Coconut is eight. She enjoys reading, writing, drawing and working on her blog. She also plays cello and does dance once each week, but longs to add gymnastics to her schedule. Her favorite books are the Fablehaven Series, Percy Jackson and the Olympians, The Girl Who Could Fly, and the Anne of Green Gables series.

Lala is six. She enjoys playing violin and tolerates ballet (but her mom is the teacher and doesn't want to pay a sitter, so she has to go at least once per week!)  She likes to change her nickname. Today she would like to be called Cobra or Spider. Sometimes she likes to be called Pickle. Her favorite books include Hapenny Magic, The Little House series, Ramona Quimby books, and Roald Dahl books, and the 20th Century children's picture book treasury.

Friday, June 8, 2012

What I've Been Reading This Week: June 8, 2012

The Element by Sir Ken Robinson
Fascinating book. My TJed book group is reading this for July. It works well with our June book, Legendary Learning: A Famous Homeschooler's Guide to Self-Directed Excellence. I like the ideas, there are great examples of successful people who weren't successful in school, but found a passion which made all the difference in their lives. 

Ender's Game by Orson Scott Card
This is one of my favorite books. I've read it three or four (or maybe five?) times . . . and I'm not much of a repeat reader. I read it to The Boy through a long cold winter when he was sleeping out in his tent and I had to truck out to his tent to read him out of bed in the mornings. I read it on the beach in Hawaii (twice). I read it to prepare a leadership workshop many years ago. I'm in charge of a Scholar Literature class in our co op. I was thinking of doing Macbeth for June and July, but now I'm leaning toward Ender's Game. I have to decide quickly!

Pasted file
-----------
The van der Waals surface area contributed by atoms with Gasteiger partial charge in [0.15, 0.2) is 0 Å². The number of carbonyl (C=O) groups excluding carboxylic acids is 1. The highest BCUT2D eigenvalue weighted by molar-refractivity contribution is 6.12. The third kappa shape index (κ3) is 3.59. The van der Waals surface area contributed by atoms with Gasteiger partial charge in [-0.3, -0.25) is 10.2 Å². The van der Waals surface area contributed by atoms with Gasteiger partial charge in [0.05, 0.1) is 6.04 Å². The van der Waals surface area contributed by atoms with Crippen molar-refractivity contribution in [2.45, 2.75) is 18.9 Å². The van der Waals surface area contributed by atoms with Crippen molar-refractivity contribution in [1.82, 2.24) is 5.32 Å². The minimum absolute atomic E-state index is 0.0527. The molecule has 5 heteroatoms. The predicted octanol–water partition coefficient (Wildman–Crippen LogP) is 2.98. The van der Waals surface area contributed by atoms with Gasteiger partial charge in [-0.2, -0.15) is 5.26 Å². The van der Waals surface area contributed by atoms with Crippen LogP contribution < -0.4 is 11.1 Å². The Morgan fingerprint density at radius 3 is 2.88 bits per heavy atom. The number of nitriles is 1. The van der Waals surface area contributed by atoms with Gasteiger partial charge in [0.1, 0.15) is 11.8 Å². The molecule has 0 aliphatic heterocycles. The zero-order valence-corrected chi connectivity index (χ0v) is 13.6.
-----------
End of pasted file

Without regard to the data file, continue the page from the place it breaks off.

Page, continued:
The Diamond Throne
I'm listening to this through  I'm halfway through. It's something I think The Boy will love, so I'm listening to it so we can talk about it.  It's good, not fabulous, but mostly because I'm not so much into fantasy right now. I wish I could skim to the end. I put the narration speed up to 2.0 so I should get through it pretty quick. I am interested to see how they cure Queen Ehlana's disease, how many Pandion knights it takes (they are losing one each moon for 12 moons unless she is cured), and if Sparhawk ever has time to develop a love interest. I also like the sub plot of the Styricum girl, Flute . . . why doesn't she talk? will she ever talk? Do we find out more about her in later books? (I had to look up how to spell everything . . . I'm listening and these are strange words!)